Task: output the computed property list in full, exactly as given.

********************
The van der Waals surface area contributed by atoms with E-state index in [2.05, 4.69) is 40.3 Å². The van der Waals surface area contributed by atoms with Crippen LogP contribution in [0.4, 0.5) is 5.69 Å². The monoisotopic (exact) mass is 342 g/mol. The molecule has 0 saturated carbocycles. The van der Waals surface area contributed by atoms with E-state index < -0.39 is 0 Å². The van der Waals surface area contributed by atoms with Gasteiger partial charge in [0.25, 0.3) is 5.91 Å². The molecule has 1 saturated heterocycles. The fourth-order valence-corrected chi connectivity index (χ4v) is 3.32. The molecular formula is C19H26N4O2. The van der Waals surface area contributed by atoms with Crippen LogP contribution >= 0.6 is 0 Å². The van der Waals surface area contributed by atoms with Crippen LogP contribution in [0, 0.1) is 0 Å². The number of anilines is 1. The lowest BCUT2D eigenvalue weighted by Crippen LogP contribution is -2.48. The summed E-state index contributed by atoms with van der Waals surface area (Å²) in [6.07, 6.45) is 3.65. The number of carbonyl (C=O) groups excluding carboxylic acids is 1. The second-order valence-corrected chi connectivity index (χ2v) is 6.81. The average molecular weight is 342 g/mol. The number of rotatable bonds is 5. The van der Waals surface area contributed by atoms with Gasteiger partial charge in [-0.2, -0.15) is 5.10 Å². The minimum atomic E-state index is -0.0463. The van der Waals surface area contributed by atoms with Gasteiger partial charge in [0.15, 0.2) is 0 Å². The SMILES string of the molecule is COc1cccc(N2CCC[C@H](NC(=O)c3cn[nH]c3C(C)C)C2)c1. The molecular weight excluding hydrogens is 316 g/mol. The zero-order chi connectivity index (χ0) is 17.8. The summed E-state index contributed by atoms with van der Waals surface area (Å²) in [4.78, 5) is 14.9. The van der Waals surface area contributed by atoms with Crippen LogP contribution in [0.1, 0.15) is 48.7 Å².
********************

The van der Waals surface area contributed by atoms with E-state index in [2.05, 4.69) is 40.3 Å². The van der Waals surface area contributed by atoms with Crippen LogP contribution in [0.4, 0.5) is 5.69 Å². The monoisotopic (exact) mass is 342 g/mol. The molecule has 0 saturated carbocycles. The van der Waals surface area contributed by atoms with E-state index < -0.39 is 0 Å². The van der Waals surface area contributed by atoms with Gasteiger partial charge in [0.25, 0.3) is 5.91 Å². The molecule has 1 saturated heterocycles. The fourth-order valence-corrected chi connectivity index (χ4v) is 3.32. The molecular formula is C19H26N4O2. The van der Waals surface area contributed by atoms with Crippen LogP contribution >= 0.6 is 0 Å². The van der Waals surface area contributed by atoms with Crippen LogP contribution in [0, 0.1) is 0 Å². The number of anilines is 1. The lowest BCUT2D eigenvalue weighted by Crippen LogP contribution is -2.48. The summed E-state index contributed by atoms with van der Waals surface area (Å²) in [6.07, 6.45) is 3.65. The number of carbonyl (C=O) groups excluding carboxylic acids is 1. The second-order valence-corrected chi connectivity index (χ2v) is 6.81. The average molecular weight is 342 g/mol. The number of rotatable bonds is 5. The van der Waals surface area contributed by atoms with Gasteiger partial charge in [-0.2, -0.15) is 5.10 Å². The minimum atomic E-state index is -0.0463. The van der Waals surface area contributed by atoms with Gasteiger partial charge in [0.15, 0.2) is 0 Å². The SMILES string of the molecule is COc1cccc(N2CCC[C@H](NC(=O)c3cn[nH]c3C(C)C)C2)c1. The molecular weight excluding hydrogens is 316 g/mol. The zero-order chi connectivity index (χ0) is 17.8. The summed E-state index contributed by atoms with van der Waals surface area (Å²) in [4.78, 5) is 14.9. The van der Waals surface area contributed by atoms with Crippen LogP contribution in [0.1, 0.15) is 48.7 Å².